All save Savarkar were found guilty, but only Godse and Apte were executed (by hanging):
Notables born on this day include:
- 1708 – William Pitt, 1st Earl of Chatham, English soldier and politician, Prime Minister of the United Kingdom (d. 1778)
- 1738 – William Herschel, German-English astronomer and composer (d. 1822)
- 1874 – August Krogh, Danish zoologist and physiologist, Nobel Prize laureate (d. 1949)
- 1882 – Felix Frankfurter, Austrian-American lawyer and jurist (d. 1965)
- 1887 – Georgia O’Keeffe, American painter and educator (d. 1986)
Here’s O’Keeffe with her Siamese kitten. Some day someone must explain to me why Siamese cats are so popular among artists:
- 1932 – Petula Clark, English singer-songwriter and actress.
Clark is 88 today, and still with us. Here’s a medley of her hits that she performed at the BBC in 1971:
- 1932 – Alvin Plantinga, American philosopher, author, and academic. [JAC: The fact that Plantinga is honored as both a theologian and philosopher, is gainfully employed, and has won prizes, shows that life is unfair; indeed that there is no God, for the race has gone to the muddled.]
Those who became deceased people on November 15 include:
- 1594 – Martin Frobisher, English seaman and explorer
- 1917 – Émile Durkheim, French sociologist, psychologist, and philosopher (b. 1858)
- 1949 – Nathuram Godse, Indian assassin of Mahatma Gandhi (b. 1910)
The right-wing, ruling party of India, the BJP, has in recent years tried to celebrate Godse. What a bunch of morons!
- 1954 – Lionel Barrymore, American actor, singer, director, and screenwriter (b. 1878)
- 1958 – Tyrone Power, American actor, singer, and producer (b. 1914)
- 1978 – Margaret Mead, American anthropologist and author (b. 1901)
- 1998 – Stokely Carmichael, Trinidadian-American activist (b. 1941)
- 2007 – Joe Nuxhall, American baseball player and sportscaster (b. 1928)
Nuxhall was the youngest player ever to appear in a Major League Baseball game, pitching 2/3 of an inning in 1944, when he was slightly less than 16 years old. As he said about his rapid transition from high school to the Big Leagues, Nuxhall said, “I was pitching against seventh-, eighth- and ninth-graders, kids 13 and 14 years old. . . All of a sudden, I look up and there’s Stan Musial and the likes. It was a very scary situation.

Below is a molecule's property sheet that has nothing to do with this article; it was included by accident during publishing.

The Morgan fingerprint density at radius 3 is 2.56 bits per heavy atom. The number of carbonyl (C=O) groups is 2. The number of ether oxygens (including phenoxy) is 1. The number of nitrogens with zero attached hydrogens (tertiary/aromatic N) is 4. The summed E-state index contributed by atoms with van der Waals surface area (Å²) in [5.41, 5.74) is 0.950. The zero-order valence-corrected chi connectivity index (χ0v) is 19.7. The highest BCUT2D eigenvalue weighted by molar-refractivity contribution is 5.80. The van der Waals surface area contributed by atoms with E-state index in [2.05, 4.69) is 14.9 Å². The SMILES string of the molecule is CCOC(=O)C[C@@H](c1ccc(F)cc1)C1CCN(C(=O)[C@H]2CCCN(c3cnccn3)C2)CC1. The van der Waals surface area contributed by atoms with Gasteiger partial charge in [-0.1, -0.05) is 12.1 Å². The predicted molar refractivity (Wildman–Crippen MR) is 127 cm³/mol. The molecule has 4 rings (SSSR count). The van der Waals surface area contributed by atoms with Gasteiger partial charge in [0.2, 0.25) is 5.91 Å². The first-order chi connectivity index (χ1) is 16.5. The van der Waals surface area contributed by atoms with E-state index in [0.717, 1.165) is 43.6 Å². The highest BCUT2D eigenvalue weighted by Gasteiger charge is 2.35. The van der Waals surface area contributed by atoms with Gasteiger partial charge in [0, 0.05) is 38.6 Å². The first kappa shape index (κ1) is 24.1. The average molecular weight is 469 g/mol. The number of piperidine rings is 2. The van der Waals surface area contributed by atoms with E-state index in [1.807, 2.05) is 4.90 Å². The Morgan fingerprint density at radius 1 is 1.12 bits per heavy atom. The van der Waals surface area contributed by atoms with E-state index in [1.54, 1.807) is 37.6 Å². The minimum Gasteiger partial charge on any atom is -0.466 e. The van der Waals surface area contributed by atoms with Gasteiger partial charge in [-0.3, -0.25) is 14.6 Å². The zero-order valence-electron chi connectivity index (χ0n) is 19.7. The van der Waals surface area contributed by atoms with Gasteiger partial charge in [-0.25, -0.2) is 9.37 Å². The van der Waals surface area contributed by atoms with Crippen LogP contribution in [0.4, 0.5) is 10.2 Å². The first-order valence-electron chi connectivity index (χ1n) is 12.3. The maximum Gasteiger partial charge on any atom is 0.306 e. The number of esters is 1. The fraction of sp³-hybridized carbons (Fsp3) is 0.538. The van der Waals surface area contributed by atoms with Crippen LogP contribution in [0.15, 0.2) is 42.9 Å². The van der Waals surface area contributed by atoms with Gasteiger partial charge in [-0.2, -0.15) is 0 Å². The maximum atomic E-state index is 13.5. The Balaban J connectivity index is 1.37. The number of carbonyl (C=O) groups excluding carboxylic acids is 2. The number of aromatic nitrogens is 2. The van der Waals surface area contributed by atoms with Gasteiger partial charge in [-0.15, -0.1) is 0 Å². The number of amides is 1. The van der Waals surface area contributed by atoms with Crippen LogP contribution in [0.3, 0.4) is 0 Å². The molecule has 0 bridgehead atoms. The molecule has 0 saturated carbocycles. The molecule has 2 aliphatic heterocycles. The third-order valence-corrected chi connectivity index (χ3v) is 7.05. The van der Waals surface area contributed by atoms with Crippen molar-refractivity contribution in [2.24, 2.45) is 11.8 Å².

Meanwhile in Dobrzyn, Malgrzata explains Hili’s latest utterance: “Hili has no illusions about life in general so she wants to have it nicer in particular, i.e., to get more milk.”
Hili: I have no illusions.A: Neither do I.Hili: Then pour me some more milk.
Hili: Nie mam złudzeń.Ja: Ja też nie.Hili: To nalej jeszcze trochę mleka.
Little Kulka is sleeping on the windowsill:
From Stash Krod:
From Jesus of the Day:
A tweet from newsman Dan Rather:
Dude. You lost.
— Dan Rather (@DanRather) November 13, 2020
From Barry. You can read more about the trilobite beetle and its bizarre sexual dimorphism here.
Mark Wong found this strange-looking beetle while walking through the jungle in Singapore in 2016. It's a rare and mysterious female trilobite beetle, an ancient-looking insect that has kept scientists baffled for nearly two centuries [more: https://t.co/x5ZgklyAs5] pic.twitter.com/DhCEjbSArd
— Massimo (@Rainmaker1973) November 13, 2020
From reader Simon, who says, “If there’s prejudice in chameleons, it’s not based on skin color.” Look at the speed of that color change and how it matches each segment of the climb! (n.b., when I put this on twitter, somebody commented that the video was fake and that these reptiles don’t change color that fast. Buyer beware!)
Francis Picabia’s art pic.twitter.com/bpqZLHUCxK
— Oded Rechavi 🦉 (@OdedRechavi) November 13, 2020
From reader Ken, who says, “Can it get any more petty than this?” The “WH” is, of course, the White House.
4) A sign of the loyalty-oath atmosphere now at DOD: When Jim Anderson was fired yesterday as Acting Under Secretary for Policy, he was given a "clap-out" as he left the building. The WH called to request names of any political appointees who joined in so they could be fired.
— Bill Kristol (@BillKristol) November 11, 2020
Tweets from Matthew. First, a squirrel hits the jackpot!
A whole damn egg roll. pic.twitter.com/iqgUkZKYdN
— jamie (@gnuman1979) November 14, 2020
What your plants do when you’re not watching:
someone filmed a 24 hour time-lapse of their plants to show how much they love to move pic.twitter.com/RUFyCchoVn
— plants (@pIantporn) November 14, 2020
This curious creature is an Arctic fox (Vulpes lagopus). I’ve seen many videos of them approaching humans. Sound up.
Photographer Stefan Forster meets a curious wild white fox in Greenland…
— Science girl (@gunsnrosesgirl3) November 14, 2020
Nevertheless, she persisted. Sound up.
"not in this fucking house, it isn't"
📹: Imgur user Primmest pic.twitter.com/DlBAjvcO8d
— Paul Bronks (@SlenderSherbet) November 13, 2020